It's a city in crisis but with potential for a big comeback. Despite an ailing auto industry and the highest jobless rate in the nation, Detroiters are determined to make their hometown thrive once again. For the next year, CNNMoney will focus on that challenge.

Lessons from Detroit: Take a risk and change careers Stachowski (standing) directs an anticrime program that supports community gardens like this one. By George Mannes, senior editor

DETROIT (MONEY Magazine) -- Barbara Stachowski, who worked on land development projects for an engineering firm, was making photocopies at work one day in 2006 when her supervisor asked, "Hey, you got a second?" By the time they got to the conference room, Stachowski knew what was coming: With business having slowed down, she was being laid off.

"It was scary but exhilarating," recalls Stachowski, now 53. She'd been contemplating a career change for years, and this was her chance.

For the past year MONEY and its sister Time Inc. magazines have chronicled how Detroiters, such as Stachowski, are coping with what's happened in and around their hometown.

The stories are different, but what's universal is that while Detroit may have become a synonym for economic decline, those who live and work in the area don't have the option of standing by idly.

You may have encountered similar, if less daunting, challenges in the recession and so-called recovery, or you may well indeed down the line. The smart, realistic strategies laid out here can help you get going when your personal economy gets tough.

Barbara Stachowski changes careers

In 2007 Stachowski entered a master's program in social justice at Detroit's Marygrove College. And today she has a job she loves: a contract position directing Weed & Seed, a crime-prevention and community-revitalization program in Hamtramck, a small city that's surrounded by Detroit.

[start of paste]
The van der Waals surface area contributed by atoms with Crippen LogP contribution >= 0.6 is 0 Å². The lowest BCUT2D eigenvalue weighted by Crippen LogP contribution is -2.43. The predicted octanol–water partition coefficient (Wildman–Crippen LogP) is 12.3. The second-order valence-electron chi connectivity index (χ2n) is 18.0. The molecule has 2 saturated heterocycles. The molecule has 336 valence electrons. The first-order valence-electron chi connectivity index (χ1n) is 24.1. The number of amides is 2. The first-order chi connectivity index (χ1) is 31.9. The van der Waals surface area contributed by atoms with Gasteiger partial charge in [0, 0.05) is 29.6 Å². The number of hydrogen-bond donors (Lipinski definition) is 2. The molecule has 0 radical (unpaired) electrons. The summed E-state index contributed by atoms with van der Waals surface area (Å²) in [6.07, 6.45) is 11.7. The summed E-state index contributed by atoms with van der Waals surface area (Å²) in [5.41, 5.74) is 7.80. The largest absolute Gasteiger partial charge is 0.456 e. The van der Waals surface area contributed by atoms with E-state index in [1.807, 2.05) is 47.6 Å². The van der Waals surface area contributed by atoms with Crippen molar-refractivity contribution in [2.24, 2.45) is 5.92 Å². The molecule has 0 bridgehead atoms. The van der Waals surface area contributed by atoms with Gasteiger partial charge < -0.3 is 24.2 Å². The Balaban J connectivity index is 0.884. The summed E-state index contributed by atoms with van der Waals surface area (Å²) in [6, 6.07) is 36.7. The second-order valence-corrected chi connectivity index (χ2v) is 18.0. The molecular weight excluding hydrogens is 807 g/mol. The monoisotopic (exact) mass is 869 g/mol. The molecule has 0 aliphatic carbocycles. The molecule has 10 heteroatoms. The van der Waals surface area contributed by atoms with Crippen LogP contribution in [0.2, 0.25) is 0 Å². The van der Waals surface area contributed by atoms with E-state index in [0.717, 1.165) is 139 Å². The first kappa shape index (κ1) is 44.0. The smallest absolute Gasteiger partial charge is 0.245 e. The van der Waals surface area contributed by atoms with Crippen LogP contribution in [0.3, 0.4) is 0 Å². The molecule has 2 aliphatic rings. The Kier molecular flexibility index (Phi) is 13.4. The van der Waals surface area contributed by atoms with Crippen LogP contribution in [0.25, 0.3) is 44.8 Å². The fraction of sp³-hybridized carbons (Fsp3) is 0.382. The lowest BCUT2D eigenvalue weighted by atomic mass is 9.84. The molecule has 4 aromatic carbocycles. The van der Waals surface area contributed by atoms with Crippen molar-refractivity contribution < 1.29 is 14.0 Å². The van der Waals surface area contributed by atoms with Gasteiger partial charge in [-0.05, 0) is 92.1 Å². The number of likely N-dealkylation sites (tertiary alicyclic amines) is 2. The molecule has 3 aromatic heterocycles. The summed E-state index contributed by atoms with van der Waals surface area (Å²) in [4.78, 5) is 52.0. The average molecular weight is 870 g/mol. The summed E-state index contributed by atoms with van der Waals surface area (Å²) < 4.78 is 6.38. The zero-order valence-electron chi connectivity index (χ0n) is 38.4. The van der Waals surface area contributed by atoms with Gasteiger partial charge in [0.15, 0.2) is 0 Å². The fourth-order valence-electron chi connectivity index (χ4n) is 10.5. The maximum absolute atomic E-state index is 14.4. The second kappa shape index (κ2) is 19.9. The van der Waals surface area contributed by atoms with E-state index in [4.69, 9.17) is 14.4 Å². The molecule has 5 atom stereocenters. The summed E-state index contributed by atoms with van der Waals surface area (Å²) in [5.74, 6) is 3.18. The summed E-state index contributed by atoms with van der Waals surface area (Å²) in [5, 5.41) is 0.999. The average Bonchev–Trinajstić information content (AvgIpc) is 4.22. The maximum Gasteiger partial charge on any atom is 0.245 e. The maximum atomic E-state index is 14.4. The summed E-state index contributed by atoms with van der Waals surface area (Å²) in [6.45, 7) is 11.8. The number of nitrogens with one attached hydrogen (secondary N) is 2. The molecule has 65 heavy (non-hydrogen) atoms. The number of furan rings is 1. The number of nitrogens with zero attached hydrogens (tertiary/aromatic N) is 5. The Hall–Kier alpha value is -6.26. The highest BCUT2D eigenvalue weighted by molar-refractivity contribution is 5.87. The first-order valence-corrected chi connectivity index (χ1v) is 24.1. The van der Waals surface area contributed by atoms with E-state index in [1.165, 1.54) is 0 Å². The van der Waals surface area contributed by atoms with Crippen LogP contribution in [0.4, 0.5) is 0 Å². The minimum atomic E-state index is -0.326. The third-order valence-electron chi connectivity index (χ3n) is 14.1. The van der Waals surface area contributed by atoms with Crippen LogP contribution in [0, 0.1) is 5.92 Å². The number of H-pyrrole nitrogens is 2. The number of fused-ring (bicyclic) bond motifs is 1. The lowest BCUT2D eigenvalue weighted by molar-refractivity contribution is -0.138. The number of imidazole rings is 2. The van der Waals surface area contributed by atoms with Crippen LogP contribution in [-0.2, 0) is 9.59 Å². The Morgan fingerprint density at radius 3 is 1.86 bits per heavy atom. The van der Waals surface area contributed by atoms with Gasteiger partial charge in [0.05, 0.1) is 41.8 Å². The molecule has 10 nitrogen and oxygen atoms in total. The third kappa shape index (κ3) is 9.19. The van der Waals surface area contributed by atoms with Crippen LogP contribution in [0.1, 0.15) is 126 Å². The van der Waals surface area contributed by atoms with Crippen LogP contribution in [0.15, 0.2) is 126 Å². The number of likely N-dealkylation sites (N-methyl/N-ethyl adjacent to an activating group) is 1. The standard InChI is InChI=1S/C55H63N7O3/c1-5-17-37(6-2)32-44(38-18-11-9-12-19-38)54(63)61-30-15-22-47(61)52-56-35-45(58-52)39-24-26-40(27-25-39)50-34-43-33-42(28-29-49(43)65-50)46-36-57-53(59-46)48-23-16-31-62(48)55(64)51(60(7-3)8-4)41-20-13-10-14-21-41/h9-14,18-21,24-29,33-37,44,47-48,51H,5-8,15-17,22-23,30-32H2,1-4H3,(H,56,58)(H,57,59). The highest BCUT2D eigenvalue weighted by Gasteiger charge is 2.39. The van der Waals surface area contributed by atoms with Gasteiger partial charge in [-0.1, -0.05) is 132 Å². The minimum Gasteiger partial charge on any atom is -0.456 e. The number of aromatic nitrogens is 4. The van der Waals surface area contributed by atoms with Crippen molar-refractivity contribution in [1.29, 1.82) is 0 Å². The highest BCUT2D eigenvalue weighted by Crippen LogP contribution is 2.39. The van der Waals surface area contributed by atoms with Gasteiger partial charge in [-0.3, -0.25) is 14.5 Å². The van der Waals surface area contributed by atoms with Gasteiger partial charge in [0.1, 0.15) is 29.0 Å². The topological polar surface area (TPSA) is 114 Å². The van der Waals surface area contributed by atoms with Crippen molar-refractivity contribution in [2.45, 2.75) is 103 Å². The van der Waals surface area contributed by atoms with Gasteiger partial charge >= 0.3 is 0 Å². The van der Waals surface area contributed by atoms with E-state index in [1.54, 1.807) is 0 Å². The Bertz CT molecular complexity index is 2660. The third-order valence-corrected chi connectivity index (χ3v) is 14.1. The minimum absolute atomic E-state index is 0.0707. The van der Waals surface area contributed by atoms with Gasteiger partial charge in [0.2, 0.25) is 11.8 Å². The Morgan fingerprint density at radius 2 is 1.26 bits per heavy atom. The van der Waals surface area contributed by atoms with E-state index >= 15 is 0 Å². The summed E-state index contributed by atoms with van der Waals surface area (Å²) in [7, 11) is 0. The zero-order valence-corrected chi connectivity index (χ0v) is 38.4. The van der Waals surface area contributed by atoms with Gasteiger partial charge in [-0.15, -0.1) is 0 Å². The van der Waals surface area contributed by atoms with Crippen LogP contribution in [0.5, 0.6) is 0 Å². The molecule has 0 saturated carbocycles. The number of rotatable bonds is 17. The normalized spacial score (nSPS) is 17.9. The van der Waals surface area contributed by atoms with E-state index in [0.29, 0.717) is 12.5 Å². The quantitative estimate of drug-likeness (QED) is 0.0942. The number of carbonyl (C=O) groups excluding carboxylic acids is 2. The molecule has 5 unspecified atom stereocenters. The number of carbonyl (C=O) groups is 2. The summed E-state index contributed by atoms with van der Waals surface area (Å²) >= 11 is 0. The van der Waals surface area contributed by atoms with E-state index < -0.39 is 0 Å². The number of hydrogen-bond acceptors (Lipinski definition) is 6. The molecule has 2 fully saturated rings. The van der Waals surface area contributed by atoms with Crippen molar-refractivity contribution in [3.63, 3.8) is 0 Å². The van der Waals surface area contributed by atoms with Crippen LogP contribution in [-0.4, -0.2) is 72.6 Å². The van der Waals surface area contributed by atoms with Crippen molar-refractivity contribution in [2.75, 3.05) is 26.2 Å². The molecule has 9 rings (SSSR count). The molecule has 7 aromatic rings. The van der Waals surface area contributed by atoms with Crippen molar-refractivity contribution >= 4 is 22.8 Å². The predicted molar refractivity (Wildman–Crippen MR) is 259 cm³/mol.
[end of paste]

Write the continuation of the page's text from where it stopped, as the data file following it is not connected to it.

It hasn't been easy. She's taken a 25% pay cut and is paying for her own health insurance, all while shouldering $25,000 in student debt. "But reinventing yourself takes time," she acknowledges. And already people are starting to recognize that she's good at what she does. "Just today I got two calls for possible consulting jobs," she says.

How to make it work

Give yourself time. Stachowski is right about how hard it is to change professions; it rarely takes less than three years, says Herminia Ibarra, a professor at the Insead international graduate business school.

That's because you need to figure out what you're looking for -- a trial-and-error process for most people -- and then gain relevant experience and make connections. So if you're thinking you could use a backstop career, start moving on it, whether by moonlighting or taking a night course, before the layoff comes.

Focus your retraining. Going back to school can be a good tool for jump-starting a career change, but you'll need to do a cost-benefit analysis. In your forties and up, you don't have as much career left to earn back your tuition expenses.

Besides, a general degree, like an MBA, probably won't buy you much -- most of the benefit comes not from what you learn but from the implication that you've met a certain standard, says New York City career coach Stanley Back.

Since a long résumé can serve the same purpose, it is more cost-efficient to take a few courses that would sharpen specific skills you know you need for the transition -- or go for a highly focused degree, as Stachowski did.

Play up your transferable skills. You may not need to acquire more training if you can convince hiring managers that you're a shoo-in. That comes down to your sell. "You have to position yourself relative to what you want to do in the future, not what you've done in the past," says Ibarra.

So if you're a marketing specialist trying to get a job as a project manager, talk about how you've completed projects on a tight deadline rather than sharing details about campaigns you've led.  To top of page

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